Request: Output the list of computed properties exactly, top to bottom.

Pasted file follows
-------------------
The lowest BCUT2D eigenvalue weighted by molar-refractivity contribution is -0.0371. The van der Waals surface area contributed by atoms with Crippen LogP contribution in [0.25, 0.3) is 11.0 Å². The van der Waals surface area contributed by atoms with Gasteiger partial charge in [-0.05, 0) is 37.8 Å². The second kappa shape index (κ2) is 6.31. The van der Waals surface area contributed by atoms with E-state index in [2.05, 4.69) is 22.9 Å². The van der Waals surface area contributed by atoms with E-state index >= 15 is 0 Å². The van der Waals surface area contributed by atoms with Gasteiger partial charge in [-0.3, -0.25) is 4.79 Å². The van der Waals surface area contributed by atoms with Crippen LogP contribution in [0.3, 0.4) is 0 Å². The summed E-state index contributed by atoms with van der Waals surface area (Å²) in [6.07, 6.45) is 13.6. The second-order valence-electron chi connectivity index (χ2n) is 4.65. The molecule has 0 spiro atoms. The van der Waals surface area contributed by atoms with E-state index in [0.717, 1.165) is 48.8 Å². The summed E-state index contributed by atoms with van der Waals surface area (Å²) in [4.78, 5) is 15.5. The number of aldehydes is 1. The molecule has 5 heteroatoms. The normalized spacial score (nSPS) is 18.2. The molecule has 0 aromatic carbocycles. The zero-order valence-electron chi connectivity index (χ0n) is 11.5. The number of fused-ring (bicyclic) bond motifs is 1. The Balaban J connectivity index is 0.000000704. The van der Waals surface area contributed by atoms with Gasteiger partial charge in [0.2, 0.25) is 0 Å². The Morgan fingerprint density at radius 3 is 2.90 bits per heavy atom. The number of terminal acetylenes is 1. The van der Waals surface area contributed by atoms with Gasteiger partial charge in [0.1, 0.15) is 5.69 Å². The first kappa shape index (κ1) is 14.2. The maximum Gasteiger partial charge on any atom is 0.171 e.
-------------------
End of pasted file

The lowest BCUT2D eigenvalue weighted by molar-refractivity contribution is -0.0371. The van der Waals surface area contributed by atoms with Crippen LogP contribution in [0.25, 0.3) is 11.0 Å². The van der Waals surface area contributed by atoms with Gasteiger partial charge in [-0.05, 0) is 37.8 Å². The second kappa shape index (κ2) is 6.31. The van der Waals surface area contributed by atoms with E-state index in [2.05, 4.69) is 22.9 Å². The van der Waals surface area contributed by atoms with E-state index >= 15 is 0 Å². The van der Waals surface area contributed by atoms with Gasteiger partial charge in [-0.3, -0.25) is 4.79 Å². The van der Waals surface area contributed by atoms with Crippen LogP contribution in [0.3, 0.4) is 0 Å². The summed E-state index contributed by atoms with van der Waals surface area (Å²) in [6.07, 6.45) is 13.6. The second-order valence-electron chi connectivity index (χ2n) is 4.65. The molecule has 0 spiro atoms. The van der Waals surface area contributed by atoms with E-state index in [0.717, 1.165) is 48.8 Å². The summed E-state index contributed by atoms with van der Waals surface area (Å²) in [4.78, 5) is 15.5. The number of aldehydes is 1. The molecule has 5 heteroatoms. The normalized spacial score (nSPS) is 18.2. The molecule has 0 aromatic carbocycles. The zero-order valence-electron chi connectivity index (χ0n) is 11.5. The number of fused-ring (bicyclic) bond motifs is 1. The Balaban J connectivity index is 0.000000704. The van der Waals surface area contributed by atoms with Gasteiger partial charge in [0.2, 0.25) is 0 Å². The Morgan fingerprint density at radius 3 is 2.90 bits per heavy atom. The number of terminal acetylenes is 1. The van der Waals surface area contributed by atoms with Gasteiger partial charge in [0.1, 0.15) is 5.69 Å². The first kappa shape index (κ1) is 14.2. The maximum Gasteiger partial charge on any atom is 0.171 e.